For a brief moment when my heart broke I believed so many things to be true.
I thought I was going to die from sadness
(I actually googled "Can you die from being sad")
thought I wasn't good enough,
thought I didn't deserve love
thought I would never have a baby
and thought I would never see another morning where I didn’t wake up hung over and heartbroken.
I did the immediate “Eat Pray Love” thing and began google searching any country that would get me as far away from this place as possible. I bought self help books, break up books, travel books and drank entire bottles of wine in my bath tub until the bubbles disappeared and the water was cold.
I continued to search for a way out:
by plane, bus or boat. I figured if I could create distance between myself and my surroundings that just maybe the pain wouldn't be able to catch up to me.
Turns out this time, I would choose another road out- good old fashioned yoga, some expensive therapy and plenty of distraction (also known as: Vodka Soda)
I felt myself begin to navigate through what I knew to be my first real broken heart.
Every other sadness I had felt was more about expectation and missing what could have been.
This was different.
This was less about him or the what happened and more about how open and exposed I felt.
For the first time I wanted to wrap duct tape around my heart, throw my hands out in front of me- and shut out anything that could hurt me.
I had spent so long giving everyone the benefit of the doubt, and now that was all I had, a giant pile of doubt. I didn't trust anything or anyone. I had allowed myself to be so vulnerable that it was impossible for the hurt to not soak into every layer of who I was. I sat face to face in front of my therapist (surprise surprise) when she cut me off mid-sentence (or mid rant) and asked me point blank:
"Amanda, if you could say anything right now, knowing that this is a safe place to express anything you're thinking or feeling, what would you say?"
I had no clue where this was going.
I wanted to say a lot of really bad words that my mom would never approve of. I was angry, but under all that anger was a lot of fear. I looked at my feet, and eventually back at her.
I began to sob so hard and felt the words fall out of my mouth. "I just want to be loved"
This was it. This was the root of all the fear, this is the bed where all my sadness had been camping out on. Now all the pieces had been laid out, and I could start to put them back together.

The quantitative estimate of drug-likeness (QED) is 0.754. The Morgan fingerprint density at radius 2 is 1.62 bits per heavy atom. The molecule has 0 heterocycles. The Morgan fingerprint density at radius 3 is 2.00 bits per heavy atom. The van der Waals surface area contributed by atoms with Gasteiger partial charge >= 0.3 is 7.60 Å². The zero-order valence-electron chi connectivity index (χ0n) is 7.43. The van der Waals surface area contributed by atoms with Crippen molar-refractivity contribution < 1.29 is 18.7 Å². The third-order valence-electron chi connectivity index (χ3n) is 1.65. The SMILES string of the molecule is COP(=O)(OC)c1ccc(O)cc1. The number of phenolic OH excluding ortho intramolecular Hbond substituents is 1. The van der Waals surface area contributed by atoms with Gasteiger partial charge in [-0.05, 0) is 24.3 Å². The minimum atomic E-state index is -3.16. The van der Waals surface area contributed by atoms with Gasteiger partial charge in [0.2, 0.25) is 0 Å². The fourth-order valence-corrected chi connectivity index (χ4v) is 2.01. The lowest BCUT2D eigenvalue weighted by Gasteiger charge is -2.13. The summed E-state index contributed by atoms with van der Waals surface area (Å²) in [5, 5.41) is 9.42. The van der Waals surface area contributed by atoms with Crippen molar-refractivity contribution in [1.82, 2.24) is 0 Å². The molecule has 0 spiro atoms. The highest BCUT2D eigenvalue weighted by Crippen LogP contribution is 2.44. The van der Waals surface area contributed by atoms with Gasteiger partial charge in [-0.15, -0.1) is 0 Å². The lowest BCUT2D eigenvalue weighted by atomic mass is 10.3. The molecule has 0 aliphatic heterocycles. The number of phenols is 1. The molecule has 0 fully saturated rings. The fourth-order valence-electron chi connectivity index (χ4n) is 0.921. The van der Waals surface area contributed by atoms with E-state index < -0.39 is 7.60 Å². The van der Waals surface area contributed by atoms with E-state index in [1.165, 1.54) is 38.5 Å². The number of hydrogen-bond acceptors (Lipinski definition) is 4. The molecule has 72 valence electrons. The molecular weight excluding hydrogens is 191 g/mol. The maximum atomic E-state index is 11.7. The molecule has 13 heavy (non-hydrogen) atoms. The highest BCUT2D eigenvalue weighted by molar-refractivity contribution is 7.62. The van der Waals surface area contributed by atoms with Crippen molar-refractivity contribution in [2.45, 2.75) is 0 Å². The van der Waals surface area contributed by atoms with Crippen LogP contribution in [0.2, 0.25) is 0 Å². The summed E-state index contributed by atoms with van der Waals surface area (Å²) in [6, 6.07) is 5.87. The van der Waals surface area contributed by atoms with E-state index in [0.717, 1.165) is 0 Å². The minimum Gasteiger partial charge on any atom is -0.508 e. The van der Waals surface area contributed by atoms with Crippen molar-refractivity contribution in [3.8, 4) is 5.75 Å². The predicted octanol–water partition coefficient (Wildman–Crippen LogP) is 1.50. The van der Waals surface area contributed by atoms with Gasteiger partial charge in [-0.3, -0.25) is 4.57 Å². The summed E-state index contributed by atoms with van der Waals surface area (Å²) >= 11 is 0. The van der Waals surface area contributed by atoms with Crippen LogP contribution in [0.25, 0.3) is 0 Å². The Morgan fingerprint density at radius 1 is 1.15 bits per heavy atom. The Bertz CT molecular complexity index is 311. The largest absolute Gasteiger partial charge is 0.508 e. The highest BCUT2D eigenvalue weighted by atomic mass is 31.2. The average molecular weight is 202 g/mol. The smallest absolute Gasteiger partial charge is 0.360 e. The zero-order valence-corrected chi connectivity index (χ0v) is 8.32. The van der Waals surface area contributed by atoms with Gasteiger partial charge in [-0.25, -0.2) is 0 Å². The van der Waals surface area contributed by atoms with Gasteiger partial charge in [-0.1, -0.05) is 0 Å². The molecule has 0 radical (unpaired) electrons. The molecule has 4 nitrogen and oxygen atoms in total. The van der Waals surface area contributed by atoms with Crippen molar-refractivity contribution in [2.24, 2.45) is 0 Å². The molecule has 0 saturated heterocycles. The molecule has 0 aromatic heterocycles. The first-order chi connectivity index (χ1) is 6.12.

The first thing I did was make a physical list of the people in my life who do in fact love me. It might sound crazy or pathetic, but when you hit rock bottom: you work with what you have.
Healing began to take place, one broken layer at a time. I started to take note of the types of people I surrounded myself with, the quality of my thoughts and my willingness to always be moving in alignment with my dreams. I listened to my heart openly and without judgment. As it turns out, the journey from our heads to our hearts is not an easy one...
I knew my need for love was directed mostly at myself, so I started there.
I took a lot of baths- sometimes two or three a day.
I cried when it felt right- ate pizza in bed, watched series after series on Netflix and did my very best to be accepting of this. I told myself "this is where you're at right now" and knew I needed to allow space between where I was and where I wanted to be.
So I let the lows be low. I drowned so deep into sadness to the point where I stopped going to work, stop paying the bills and found myself sitting on the floor of my apartment in dark after the electricity had been disconnected. I was living off really sad country music, rice cakes and bananas.
Eventually I knew I would have to put pants on and take my place in the world again- I also didn't want to fall into the trap of becoming bitter and cynical.
The duct tape had to come off.
So, I paid the bills, went back to work, threw myself into teaching and practicing and went on a few dates. I dropped certain people and habits from my life. I brushed my hair, put on a bra and talked about anything other than the last six months. Those things were not going to define me- but this was. Choosing to take my heart and give it back to the world, that was going to define me.
Choosing to be brave: that was going to define me.
I felt right about that.
I threw myself in teaching and this healed me. Teaching yoga from a place of total chaos and heartbreak made me feel real and empowered. I felt as though I could teach from where I was in my life, and use it as a way to connect with my students. I didn't need to "fix" myself in order to be a good teacher, or person for that matter.
I knew we were all the same, all just trying our best...even when it looks like we're doing a terrible job. We work with what we have.
I pushed myself when I knew I could do a little better, and was forgiving with myself on the days when the best I could do was eat, sleep and shower.
I’ve learned to appreciate where I'm at, and I've found comfort in knowing that my life doesn't need to be filled with happily ever after’s.
Instead, I've learned to embrace all my beginnings.
I've learned to embrace the "Once upon a time" Because that's the thing, every beginning we encounter, we only encounter once- and so, every new beginning has been another opportunity for me to greet the world around me with fresh eyes of the present.
In my own time, and when it feels right: I let go of the hurt.
Someday's I am able to let go of a lot, and other days I let go just enough to be able to stay present. But every time I release a memory, a thought, a belief or a judgment…I make space for something new.
I make space for love.
And in the end, that’s really the whole point of it all. In the end, love is all that matters.
After all, that's what got me here: Love.
And in knowing that, I know i'm heading in the right direction.